THIS will certainly go down as the most bizarre general election in St Lucia’s history.
The Prime Minister has bungled the whole process and in a way, to his credit, he has conceded as much with a rare apology that we heard Wednesday evening. It is clear that the Prime Minister addressed the country and pronounced June 6 as election day, without establishing that all the preparations were in place and that the machinery was fully oiled and ready to roll.
Nowhere is this more obvious than in his statement that: “The writs for the General Election should have been signed on that day but was held up to await the list of Returning Officers from the Electoral Commission”. Should not all such matters have been in place before the election date was announced? Should not the Prime Minister have checked with the Electoral office to ensure that the list with the names of the Returning officers was available?
In the past week too, the Electoral Department has been frantic and printing houses have been working extended hours to get ready the final voters list that we have been promised will be out by May 31. To pacify the population, the Ministry of Education has promised that the election will not affect students writing exams even though some buildings will be used for both activities. Then, there is the change in the date for nomination of candidates that now disadvantages some candidates based on their religion, in addition to depriving them of their participation in the ceremony and excitement that usually accompanies such occasions.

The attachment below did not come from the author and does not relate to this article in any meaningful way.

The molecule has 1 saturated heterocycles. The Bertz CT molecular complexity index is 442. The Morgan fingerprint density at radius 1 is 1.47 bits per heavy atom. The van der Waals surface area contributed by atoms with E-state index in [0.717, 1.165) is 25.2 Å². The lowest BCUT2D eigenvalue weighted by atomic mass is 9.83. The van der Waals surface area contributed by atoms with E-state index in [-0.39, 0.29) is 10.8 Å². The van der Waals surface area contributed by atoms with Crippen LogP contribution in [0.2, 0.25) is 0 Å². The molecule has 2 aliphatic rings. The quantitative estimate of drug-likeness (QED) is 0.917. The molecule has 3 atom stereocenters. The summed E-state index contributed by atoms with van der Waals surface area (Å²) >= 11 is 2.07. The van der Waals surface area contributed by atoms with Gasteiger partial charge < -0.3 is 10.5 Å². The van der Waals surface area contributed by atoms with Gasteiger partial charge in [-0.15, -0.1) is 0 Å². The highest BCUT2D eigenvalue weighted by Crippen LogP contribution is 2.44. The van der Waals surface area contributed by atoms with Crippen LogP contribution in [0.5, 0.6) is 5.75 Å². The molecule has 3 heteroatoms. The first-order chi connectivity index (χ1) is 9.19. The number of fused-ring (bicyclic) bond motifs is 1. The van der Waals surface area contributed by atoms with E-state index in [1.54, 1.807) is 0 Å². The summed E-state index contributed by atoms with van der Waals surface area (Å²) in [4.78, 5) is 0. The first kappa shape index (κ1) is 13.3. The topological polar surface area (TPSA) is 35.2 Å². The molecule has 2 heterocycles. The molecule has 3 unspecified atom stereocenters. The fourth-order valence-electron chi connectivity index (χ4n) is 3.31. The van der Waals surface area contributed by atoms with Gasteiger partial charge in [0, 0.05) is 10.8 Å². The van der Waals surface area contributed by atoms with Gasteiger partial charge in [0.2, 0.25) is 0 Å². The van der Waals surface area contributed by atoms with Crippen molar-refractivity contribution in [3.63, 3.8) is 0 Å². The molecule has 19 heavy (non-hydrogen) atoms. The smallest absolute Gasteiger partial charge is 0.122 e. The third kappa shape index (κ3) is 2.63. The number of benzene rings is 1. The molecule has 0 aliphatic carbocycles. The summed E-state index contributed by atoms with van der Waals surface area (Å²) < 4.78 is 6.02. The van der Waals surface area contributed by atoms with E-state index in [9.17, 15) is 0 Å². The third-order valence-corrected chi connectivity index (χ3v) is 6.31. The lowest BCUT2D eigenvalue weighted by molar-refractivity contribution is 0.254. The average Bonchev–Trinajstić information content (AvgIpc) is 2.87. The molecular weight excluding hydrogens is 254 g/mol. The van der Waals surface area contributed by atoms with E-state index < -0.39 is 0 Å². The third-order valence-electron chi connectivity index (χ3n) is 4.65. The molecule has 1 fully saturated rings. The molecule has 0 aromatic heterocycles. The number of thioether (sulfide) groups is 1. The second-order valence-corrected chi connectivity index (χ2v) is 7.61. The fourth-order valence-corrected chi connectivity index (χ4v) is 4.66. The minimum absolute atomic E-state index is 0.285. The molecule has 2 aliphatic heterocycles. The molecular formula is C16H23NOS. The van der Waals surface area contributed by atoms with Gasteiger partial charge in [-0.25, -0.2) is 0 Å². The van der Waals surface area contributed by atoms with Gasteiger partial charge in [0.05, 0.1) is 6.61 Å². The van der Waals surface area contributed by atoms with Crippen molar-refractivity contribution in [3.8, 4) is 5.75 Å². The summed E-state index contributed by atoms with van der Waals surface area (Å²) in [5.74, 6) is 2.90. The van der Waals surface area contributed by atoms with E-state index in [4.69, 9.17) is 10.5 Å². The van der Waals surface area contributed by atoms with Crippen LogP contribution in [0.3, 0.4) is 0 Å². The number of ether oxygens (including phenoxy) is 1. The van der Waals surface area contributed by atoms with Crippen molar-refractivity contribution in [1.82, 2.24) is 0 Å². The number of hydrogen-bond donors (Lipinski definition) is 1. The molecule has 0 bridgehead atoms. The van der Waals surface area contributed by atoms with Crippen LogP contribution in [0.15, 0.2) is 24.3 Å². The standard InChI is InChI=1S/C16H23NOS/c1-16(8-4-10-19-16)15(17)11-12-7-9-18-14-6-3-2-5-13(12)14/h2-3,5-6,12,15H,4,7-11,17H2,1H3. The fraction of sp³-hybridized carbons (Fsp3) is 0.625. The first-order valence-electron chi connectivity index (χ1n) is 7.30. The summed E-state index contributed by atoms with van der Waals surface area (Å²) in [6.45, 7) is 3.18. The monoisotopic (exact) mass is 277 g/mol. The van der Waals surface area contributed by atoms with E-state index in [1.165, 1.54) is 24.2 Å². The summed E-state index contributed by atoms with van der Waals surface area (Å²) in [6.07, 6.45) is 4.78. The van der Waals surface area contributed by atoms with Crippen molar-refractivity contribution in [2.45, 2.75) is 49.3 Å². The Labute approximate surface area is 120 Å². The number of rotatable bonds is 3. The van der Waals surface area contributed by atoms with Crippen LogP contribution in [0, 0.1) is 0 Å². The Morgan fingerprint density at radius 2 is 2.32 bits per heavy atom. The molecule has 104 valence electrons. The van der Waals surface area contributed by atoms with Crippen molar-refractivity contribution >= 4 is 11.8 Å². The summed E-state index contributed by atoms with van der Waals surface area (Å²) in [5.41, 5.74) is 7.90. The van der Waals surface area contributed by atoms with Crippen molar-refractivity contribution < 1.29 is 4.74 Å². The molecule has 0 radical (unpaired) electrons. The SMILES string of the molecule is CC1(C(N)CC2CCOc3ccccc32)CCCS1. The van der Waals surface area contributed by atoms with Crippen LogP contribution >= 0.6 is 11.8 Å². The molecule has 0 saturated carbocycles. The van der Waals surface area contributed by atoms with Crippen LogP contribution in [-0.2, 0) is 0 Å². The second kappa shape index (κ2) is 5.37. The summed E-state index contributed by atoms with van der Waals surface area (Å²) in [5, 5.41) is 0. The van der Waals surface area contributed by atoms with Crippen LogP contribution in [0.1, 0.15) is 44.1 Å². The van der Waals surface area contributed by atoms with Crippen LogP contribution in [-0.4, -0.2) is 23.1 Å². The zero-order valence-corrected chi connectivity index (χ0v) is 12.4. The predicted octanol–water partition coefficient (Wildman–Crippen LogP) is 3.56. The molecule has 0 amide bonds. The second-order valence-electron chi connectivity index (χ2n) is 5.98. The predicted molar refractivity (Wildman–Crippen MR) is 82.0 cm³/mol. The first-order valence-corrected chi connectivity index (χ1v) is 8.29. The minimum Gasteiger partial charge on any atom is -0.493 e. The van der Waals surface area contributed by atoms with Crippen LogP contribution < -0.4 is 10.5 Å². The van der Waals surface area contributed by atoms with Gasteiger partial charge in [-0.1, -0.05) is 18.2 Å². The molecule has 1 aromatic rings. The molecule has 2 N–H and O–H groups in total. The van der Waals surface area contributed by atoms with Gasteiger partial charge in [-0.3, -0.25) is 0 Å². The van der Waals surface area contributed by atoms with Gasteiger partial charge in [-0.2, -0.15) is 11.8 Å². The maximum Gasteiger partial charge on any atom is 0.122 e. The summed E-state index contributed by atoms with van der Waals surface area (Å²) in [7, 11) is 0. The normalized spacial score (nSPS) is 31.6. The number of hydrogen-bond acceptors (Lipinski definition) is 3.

All of this points to a bungling of the election preparations that has been costly in terms of the embarrassment and inconveniences it has caused to so many people. It however reinforces the point we have made repeatedly about the wisdom in having a fixed date for general elections. If ever we needed a graphic illustration of the merits of that move, this is it, and we again commend both major parties for committing to make the change if elected.
But the events since the announcement of the election date on May 19 have undoubtedly tarnished the image and confidence of the ruling party going into June 6 and one senses that there may not be enough time left for any kind of damage control.
With one week to go there has been no opportunity for any kind of in-depth articulation of the plans of the parties. Public meetings and rallies still do not offer much by way of structured and coherent delivery of ideas. There are no manifestoes out, not even from the ruling party which would have had the advantage of knowing the election date before everyone else. But St. Lucians do not seem to care too much; they are happy for the brevity of the campaign and want this election over and done with.